About lethargy, fatigue and reduced pleasure and enjoyment

Lethargy and fatigue are some normal symptoms for those dealing with depression.  Things start to go in slow motion.  Your brain starts to process ideas, concepts and solutions at a slower pace.  And your body follows suit with isolation and lethargy.  You don’t feel like doing anything.  Or going anywhere.  Or seeing anybody.  Home or a bedroom for a person dealing with depression is a safe haven.

In the article The Way Depression Makes You Feel Hopeless, I spoke about sleeping to get away.  The bedroom or the home is also a place to get away.  To get away and isolate yourself.  The only problem with isolation is that the depression can deepen.  Your mind can start to replay the old familiar stories in your head that you are worthless, crazy or a loser.  Our minds can start filling with negative thoughts if it is not preoccupied with positive thoughts, be it listening to music, reading a book, watching television or playing video games.

I know for myself, I need to have a morning routine, otherwise the rest of the day I could easily fill my head with negative thoughts.  So I would start off the day with stretches and breathing for 30 minutes, followed by a hot cup of cafe mocha.  Then I would go into our living room, turn on the computer and radio.  I would then listen to some uplifting music and play Texas Hold’em on the computer.  I would do this for at least an hour until I could face the world, otherwise I would just feel tired and drained all day.


Reduced Pleasure and Enjoyment

As you can probably imagine, pleasure and enjoyment are linked to our energy levels.  When you are tired on a Friday night after work, a lot of older people would rather just go home and rest rather than go out.  I remember when I was a teenager and into my early 20’s, I could stay up all night, any night of the week.  I had a friend that I used to hang out with and we would go to a Blockbuster (I know…I’m dating myself here), rent a couple of movies, grab some snacks and watch them until the sun started to rise.

Then when I hit my 30’s, I lived across the street from this same friend.  One night I went over to his townhouse on a Friday and we hung out for a bit.  As the clock was approaching 10pm, I got up to say that I was going home as I was mentally and emotionally exhausted from the week.  He said, “if you weren’t going to leave soon, I was going to kick you out anyway!”  It just shows that as you get older, the body and mind take more time to recover from the work week.

But I’m sure you can think of a time when you were just too tired to do anything?  Whether it was to get up to go to the gym before heading out to work, or you were out too late on a Saturday night, that your Sunday visit with your parents wasn’t something you looked forward to?  I’m sure there are hundreds of other examples that I haven’t described but that easily come to mind.

Now think of being that tired all the time!  Would you want to go hang out with friends?  Would you want to go out to the movies?  Would you want to go a bar or nightclub?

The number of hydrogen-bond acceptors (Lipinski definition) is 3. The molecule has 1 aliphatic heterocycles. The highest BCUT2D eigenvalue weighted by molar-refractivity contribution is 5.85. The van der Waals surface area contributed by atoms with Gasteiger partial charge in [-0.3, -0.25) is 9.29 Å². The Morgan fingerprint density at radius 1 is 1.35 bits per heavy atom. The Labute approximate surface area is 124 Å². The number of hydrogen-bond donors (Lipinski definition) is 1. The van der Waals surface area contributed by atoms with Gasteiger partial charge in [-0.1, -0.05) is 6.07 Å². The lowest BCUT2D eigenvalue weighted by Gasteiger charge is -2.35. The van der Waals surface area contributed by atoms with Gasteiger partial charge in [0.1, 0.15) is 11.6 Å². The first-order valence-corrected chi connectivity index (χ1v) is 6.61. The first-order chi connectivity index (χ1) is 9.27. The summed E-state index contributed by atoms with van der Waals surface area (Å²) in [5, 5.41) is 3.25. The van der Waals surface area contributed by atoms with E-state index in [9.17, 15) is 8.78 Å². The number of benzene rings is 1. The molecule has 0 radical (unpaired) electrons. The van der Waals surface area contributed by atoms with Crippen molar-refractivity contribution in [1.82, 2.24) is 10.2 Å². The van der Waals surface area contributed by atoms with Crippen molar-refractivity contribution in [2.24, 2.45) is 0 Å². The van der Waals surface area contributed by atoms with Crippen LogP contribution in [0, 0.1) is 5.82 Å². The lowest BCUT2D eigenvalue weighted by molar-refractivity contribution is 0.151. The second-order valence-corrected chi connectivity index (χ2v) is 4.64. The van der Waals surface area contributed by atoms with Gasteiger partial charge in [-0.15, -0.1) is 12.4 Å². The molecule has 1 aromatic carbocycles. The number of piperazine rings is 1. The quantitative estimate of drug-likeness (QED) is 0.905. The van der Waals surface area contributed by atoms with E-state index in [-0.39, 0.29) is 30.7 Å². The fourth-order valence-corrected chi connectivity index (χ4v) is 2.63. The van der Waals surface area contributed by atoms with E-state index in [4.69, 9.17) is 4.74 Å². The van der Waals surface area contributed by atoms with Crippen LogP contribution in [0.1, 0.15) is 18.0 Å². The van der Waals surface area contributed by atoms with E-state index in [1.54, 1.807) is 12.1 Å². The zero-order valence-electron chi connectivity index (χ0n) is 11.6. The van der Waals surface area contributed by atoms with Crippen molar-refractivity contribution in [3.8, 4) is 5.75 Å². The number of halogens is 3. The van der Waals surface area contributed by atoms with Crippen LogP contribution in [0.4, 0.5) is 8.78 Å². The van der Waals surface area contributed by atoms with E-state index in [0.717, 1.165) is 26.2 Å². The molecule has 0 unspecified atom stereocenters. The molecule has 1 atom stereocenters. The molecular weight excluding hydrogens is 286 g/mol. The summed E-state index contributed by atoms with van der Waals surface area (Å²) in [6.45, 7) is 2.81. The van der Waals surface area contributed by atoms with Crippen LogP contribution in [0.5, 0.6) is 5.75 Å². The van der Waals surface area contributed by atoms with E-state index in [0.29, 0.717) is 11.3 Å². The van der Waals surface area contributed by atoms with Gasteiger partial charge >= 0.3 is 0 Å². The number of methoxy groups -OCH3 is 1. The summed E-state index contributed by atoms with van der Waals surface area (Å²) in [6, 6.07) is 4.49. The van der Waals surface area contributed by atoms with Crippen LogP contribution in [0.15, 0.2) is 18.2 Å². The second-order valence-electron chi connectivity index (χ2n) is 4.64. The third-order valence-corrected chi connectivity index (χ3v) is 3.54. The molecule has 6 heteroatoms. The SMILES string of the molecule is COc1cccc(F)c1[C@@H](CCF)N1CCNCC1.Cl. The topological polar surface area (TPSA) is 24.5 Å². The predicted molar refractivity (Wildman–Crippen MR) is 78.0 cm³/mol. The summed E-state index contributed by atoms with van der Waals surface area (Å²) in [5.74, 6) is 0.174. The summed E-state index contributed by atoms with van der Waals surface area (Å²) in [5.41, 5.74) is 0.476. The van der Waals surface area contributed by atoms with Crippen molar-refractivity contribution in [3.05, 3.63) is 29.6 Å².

These are the things people enjoy and find pleasurable.  But for the person dealing with depression, mental and emotional exhaustion causes them to shut down.  They don’t want to do any of these things, even things they really enjoy.

What can you do about it?

There really isn’t much you can do for your child with depression.  This is another crazy sounding idea, but you can try is to encourage them to watch television, play video games, read a book or listen to their favourite music.  These activities would at least distract their minds from the depression.  Whatever their favourite past time is, see if you can recommend it to them and watch what their response is.  If it’s positive, then that can help with the depression.  If they are not wanting to do any of the above and just want to sleep, that is normal for a person with depression.

I hope you can understand a little better about what your child may be going through.  Why they have a low amount of energy.  Why they don’t do the things that used to give them joy or pleasure.  It’s not that they don’t want to do these things.  It’s just they don’t have the energy or motivation to do them.

One thought on “About lethargy, fatigue and reduced pleasure and enjoyment

  1. Hi Mark, I have discovered that depression need not be inevitable. There are multiple reasons or causes for the fog or tide of depression that ebbs in and out of our lives. Understanding what those reasons are can give us hope, and we can begin to take control. Nice job on the blog! I have also started a blog on overcoming depression. I posted an article last night about the multi-faceted approach that has helped me to overcome depression and get off my antidepressant medications. You can find my blog at STORYBROOKELIFE.COM. I found your blog on The Mighty. Here’s hoping you have a good day! Larry Dake


Leave a Reply

Fill in your details below or click an icon to log in:

WordPress.com Logo

You are commenting using your WordPress.com account. Log Out /  Change )

Google photo

You are commenting using your Google account. Log Out /  Change )

Twitter picture

You are commenting using your Twitter account. Log Out /  Change )

Facebook photo

You are commenting using your Facebook account. Log Out /  Change )

Connecting to %s